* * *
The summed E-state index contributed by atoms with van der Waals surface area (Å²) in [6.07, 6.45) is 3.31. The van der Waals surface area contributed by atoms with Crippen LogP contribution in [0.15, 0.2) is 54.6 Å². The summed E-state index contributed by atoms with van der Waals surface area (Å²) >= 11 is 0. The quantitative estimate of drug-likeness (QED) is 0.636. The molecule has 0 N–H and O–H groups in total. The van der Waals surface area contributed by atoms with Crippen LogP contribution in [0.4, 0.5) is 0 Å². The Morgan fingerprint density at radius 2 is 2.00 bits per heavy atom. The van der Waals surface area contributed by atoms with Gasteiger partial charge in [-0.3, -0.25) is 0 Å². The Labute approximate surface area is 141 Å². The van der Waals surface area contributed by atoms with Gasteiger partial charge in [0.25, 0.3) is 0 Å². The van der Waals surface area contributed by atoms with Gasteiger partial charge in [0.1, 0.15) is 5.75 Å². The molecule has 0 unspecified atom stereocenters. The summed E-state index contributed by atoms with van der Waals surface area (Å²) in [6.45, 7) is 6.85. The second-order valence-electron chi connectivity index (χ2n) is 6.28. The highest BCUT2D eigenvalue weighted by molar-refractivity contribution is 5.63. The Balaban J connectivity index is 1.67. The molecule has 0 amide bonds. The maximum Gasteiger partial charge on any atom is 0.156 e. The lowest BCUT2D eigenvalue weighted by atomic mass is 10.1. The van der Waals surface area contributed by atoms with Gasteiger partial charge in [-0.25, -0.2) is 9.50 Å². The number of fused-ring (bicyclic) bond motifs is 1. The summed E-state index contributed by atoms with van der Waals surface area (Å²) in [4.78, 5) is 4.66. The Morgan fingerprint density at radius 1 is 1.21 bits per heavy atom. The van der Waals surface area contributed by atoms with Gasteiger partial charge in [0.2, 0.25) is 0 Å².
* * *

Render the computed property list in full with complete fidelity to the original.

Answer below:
The summed E-state index contributed by atoms with van der Waals surface area (Å²) in [6.07, 6.45) is 3.31. The van der Waals surface area contributed by atoms with Crippen LogP contribution in [0.15, 0.2) is 54.6 Å². The summed E-state index contributed by atoms with van der Waals surface area (Å²) >= 11 is 0. The quantitative estimate of drug-likeness (QED) is 0.636. The molecule has 0 N–H and O–H groups in total. The van der Waals surface area contributed by atoms with Crippen LogP contribution in [0.4, 0.5) is 0 Å². The Morgan fingerprint density at radius 2 is 2.00 bits per heavy atom. The van der Waals surface area contributed by atoms with Gasteiger partial charge in [-0.3, -0.25) is 0 Å². The Labute approximate surface area is 141 Å². The van der Waals surface area contributed by atoms with Gasteiger partial charge in [0.25, 0.3) is 0 Å². The van der Waals surface area contributed by atoms with Gasteiger partial charge in [0.1, 0.15) is 5.75 Å². The molecule has 0 unspecified atom stereocenters. The summed E-state index contributed by atoms with van der Waals surface area (Å²) in [6.45, 7) is 6.85. The second-order valence-electron chi connectivity index (χ2n) is 6.28. The highest BCUT2D eigenvalue weighted by molar-refractivity contribution is 5.63. The Balaban J connectivity index is 1.67. The molecule has 0 amide bonds. The maximum Gasteiger partial charge on any atom is 0.156 e. The lowest BCUT2D eigenvalue weighted by atomic mass is 10.1. The van der Waals surface area contributed by atoms with Gasteiger partial charge in [-0.25, -0.2) is 9.50 Å². The number of fused-ring (bicyclic) bond motifs is 1. The summed E-state index contributed by atoms with van der Waals surface area (Å²) in [4.78, 5) is 4.66. The Morgan fingerprint density at radius 1 is 1.21 bits per heavy atom. The van der Waals surface area contributed by atoms with Gasteiger partial charge in [0.2, 0.25) is 0 Å².